6. Create a Solo Parenting Routine

Develop a consistent daily routine that provides structure for both you and your children, helping to manage household tasks, work and childcare effectively. A structure will ensure no one feels left behind and creates a beautiful daily flow that children thrive in and that can help you keep a clear mind. Usually, such a flow will involve daily rituals such as a morning and bedtime ritual, but it can also include consistent mealtimes or consist of a consistent flow of play time, meal time and nap time (not necessarily in this order, it’s more about keeping a flow). Find a routine that works for you and stick to it.

7. Delegate and Outsource

Delegate tasks to your children based on their age and capabilities, and consider outsourcing certain responsibilities, such as house cleaning or other chores, to ease your workload. When I realized I could not take care of a baby all day and cook, clean, garden, work from home, take care of the dog, myself and have hobbies all at once, I outsourced things such as lawncare and certain work-related tasks to relieve some of my burden. You could also hire childcare, even though this is not something I personally wanted (I WANT to raise my kids, which is why I quit full-time in-person work to begin with). See which tasks are just a burden to your day and delegate or outsource them if they need to be done.

8. Include your children

This may seem impossible to do, but whenever you can, include your children into whatever you are doing! Your days will be so much easier if you don’t constantly try to create “child activities” and put off adult activities. Need to cook a meal? Have your kids help or, if we are talking infants, have them next to you in tummy time or sitting engaging in some sensory play. Need to clean up? Same thing. Need to take a shower? Invite them to take it with you! Or even better: make it a family bath. Such a time saver and usually fun for everyone involved.

Being alone all day with kids may seem like you have to wait until they are asleep so you can do adult things, but involving them will almost always result in happy kids and will save you plenty of time.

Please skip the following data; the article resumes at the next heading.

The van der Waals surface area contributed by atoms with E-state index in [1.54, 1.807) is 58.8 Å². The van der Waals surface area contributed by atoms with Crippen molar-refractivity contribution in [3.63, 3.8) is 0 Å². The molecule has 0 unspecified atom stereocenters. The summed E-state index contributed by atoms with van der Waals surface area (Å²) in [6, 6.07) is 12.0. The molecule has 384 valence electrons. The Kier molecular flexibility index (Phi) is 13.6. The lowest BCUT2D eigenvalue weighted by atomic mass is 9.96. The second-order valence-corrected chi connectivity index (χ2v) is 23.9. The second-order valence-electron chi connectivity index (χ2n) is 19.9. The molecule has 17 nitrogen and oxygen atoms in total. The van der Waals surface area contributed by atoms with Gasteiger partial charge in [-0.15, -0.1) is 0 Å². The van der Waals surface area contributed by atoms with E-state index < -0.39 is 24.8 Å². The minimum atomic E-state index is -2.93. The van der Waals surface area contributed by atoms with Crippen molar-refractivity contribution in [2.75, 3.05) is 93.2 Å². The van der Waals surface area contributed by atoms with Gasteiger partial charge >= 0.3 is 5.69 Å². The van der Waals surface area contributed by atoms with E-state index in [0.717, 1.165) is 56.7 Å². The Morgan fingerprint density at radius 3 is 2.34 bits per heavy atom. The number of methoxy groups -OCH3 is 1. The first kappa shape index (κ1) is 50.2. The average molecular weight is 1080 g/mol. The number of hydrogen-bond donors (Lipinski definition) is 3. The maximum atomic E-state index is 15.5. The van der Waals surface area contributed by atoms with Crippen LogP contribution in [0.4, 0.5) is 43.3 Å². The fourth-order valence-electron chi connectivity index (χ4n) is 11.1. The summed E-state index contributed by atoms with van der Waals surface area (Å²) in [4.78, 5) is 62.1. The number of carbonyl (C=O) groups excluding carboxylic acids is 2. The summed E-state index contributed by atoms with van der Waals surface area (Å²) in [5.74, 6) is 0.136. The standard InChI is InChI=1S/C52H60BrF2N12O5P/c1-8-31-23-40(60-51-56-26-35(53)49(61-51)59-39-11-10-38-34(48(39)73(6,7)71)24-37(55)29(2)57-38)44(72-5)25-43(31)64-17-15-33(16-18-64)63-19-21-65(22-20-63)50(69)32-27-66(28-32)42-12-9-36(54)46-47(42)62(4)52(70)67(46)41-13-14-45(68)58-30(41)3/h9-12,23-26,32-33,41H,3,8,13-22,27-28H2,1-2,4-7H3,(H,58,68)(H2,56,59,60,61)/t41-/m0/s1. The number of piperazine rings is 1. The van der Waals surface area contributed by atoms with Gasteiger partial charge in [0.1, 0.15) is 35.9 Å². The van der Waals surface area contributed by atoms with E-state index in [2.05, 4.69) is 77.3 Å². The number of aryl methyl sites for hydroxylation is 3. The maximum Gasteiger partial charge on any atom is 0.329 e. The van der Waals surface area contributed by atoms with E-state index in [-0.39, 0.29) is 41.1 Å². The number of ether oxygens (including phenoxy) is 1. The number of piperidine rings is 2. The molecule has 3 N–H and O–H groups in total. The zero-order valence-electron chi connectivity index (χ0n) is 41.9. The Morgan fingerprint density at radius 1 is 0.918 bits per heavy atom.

9. Embrace Flexibility

Understand that flexibility is key when managing solo parenting. Things will almost certainly not go as planned – and that’s ok! As long as noone’s hurt, try not to be too hard on yourself for not meeting your or anyone else’s expectations and just go with the flow. Plans can always be adjusted and sometimes the best days are those without any plans to begin with!

10. Set Boundaries

Boundaries, boundaries, boundaries! When it seems like you have to do it all (and lots of motherhood can feel like that) establishing clear boundaries with your partner, children, and others to protect your time, energy, and personal well-being is possibly one of the most important things you can do as a successful solo parent. This can look like setting rules for children and other family members, so you don’t constantly have to reiterate things or being clear on how you will parent and sticking to it. It can also mean that you set boundaries regarding social outings (e.g. no outings or visitors while you’re solo with the kids) or boundaries for yourself, such as not leaning onto your kids for entertainment or emotional support.

Bonus Tip: Celebrate Your Strengths!

Recognize that you are doing an amazing job and celebrate your achievements as a solo parenting (married) woman. Celebrate your resilience, adaptability, and the love you provide for your children. Solo parenting can be a little bit overwhelming but is totally doable and enjoyable with the right attitude!

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About The Author

Julia Billings

Hi, I'm Julia! I am a working mother, matricentric life, career & business coach, ex-international HR expert, and motherhood studies practitioner. In my work as a coach, consultant and facilitator, I help other moms tackle negative emotions such as guilt, fear, anger, and overwhelm and create a roadmap for their lives, businesses and/or careers, so they can mother with confidence and focus on family life first.

My approach integrates my experience as an international career & leadership development professional, my personal journey as a mother, and my certifications as a Certified Professional Coach (CPC), Motherhood Studies Practitioner, and a Master's in Education.